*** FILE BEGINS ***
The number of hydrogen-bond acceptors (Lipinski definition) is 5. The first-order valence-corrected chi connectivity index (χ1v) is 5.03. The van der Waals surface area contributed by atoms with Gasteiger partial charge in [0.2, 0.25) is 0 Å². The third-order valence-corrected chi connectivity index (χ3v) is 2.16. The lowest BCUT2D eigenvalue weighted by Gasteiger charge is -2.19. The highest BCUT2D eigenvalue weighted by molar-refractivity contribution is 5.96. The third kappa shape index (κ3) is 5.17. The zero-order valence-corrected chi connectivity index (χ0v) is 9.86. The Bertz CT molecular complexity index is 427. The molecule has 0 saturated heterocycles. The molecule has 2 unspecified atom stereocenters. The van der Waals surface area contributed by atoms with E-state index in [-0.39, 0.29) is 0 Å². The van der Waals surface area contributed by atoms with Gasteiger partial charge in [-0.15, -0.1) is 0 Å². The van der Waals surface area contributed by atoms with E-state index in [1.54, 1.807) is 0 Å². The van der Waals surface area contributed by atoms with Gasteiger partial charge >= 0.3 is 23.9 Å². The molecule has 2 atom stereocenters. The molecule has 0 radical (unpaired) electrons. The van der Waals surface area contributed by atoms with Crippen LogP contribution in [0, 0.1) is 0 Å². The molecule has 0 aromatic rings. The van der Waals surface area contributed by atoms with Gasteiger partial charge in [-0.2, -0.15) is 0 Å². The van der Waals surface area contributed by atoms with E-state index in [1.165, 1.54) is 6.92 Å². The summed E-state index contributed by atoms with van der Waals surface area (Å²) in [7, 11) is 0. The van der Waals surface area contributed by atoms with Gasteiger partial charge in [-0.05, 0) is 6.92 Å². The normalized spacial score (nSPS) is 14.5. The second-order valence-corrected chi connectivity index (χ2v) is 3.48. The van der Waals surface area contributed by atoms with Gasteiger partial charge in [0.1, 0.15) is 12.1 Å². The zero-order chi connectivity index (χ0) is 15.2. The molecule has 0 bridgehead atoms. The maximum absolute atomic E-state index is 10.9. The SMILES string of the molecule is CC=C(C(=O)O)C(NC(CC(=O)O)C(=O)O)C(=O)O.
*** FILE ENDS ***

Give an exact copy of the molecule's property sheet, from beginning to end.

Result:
The number of hydrogen-bond acceptors (Lipinski definition) is 5. The first-order valence-corrected chi connectivity index (χ1v) is 5.03. The van der Waals surface area contributed by atoms with Gasteiger partial charge in [0.2, 0.25) is 0 Å². The third-order valence-corrected chi connectivity index (χ3v) is 2.16. The lowest BCUT2D eigenvalue weighted by Gasteiger charge is -2.19. The highest BCUT2D eigenvalue weighted by molar-refractivity contribution is 5.96. The third kappa shape index (κ3) is 5.17. The zero-order valence-corrected chi connectivity index (χ0v) is 9.86. The Bertz CT molecular complexity index is 427. The molecule has 0 saturated heterocycles. The molecule has 2 unspecified atom stereocenters. The van der Waals surface area contributed by atoms with E-state index in [-0.39, 0.29) is 0 Å². The van der Waals surface area contributed by atoms with Gasteiger partial charge in [-0.15, -0.1) is 0 Å². The van der Waals surface area contributed by atoms with E-state index in [1.54, 1.807) is 0 Å². The van der Waals surface area contributed by atoms with Gasteiger partial charge >= 0.3 is 23.9 Å². The molecule has 2 atom stereocenters. The molecule has 0 radical (unpaired) electrons. The van der Waals surface area contributed by atoms with Crippen LogP contribution in [0, 0.1) is 0 Å². The molecule has 0 aromatic rings. The van der Waals surface area contributed by atoms with Gasteiger partial charge in [-0.2, -0.15) is 0 Å². The van der Waals surface area contributed by atoms with E-state index in [1.165, 1.54) is 6.92 Å². The summed E-state index contributed by atoms with van der Waals surface area (Å²) in [7, 11) is 0. The van der Waals surface area contributed by atoms with Gasteiger partial charge in [-0.05, 0) is 6.92 Å². The normalized spacial score (nSPS) is 14.5. The second-order valence-corrected chi connectivity index (χ2v) is 3.48. The van der Waals surface area contributed by atoms with Gasteiger partial charge in [0.1, 0.15) is 12.1 Å². The zero-order chi connectivity index (χ0) is 15.2. The molecule has 0 bridgehead atoms. The maximum absolute atomic E-state index is 10.9. The SMILES string of the molecule is CC=C(C(=O)O)C(NC(CC(=O)O)C(=O)O)C(=O)O.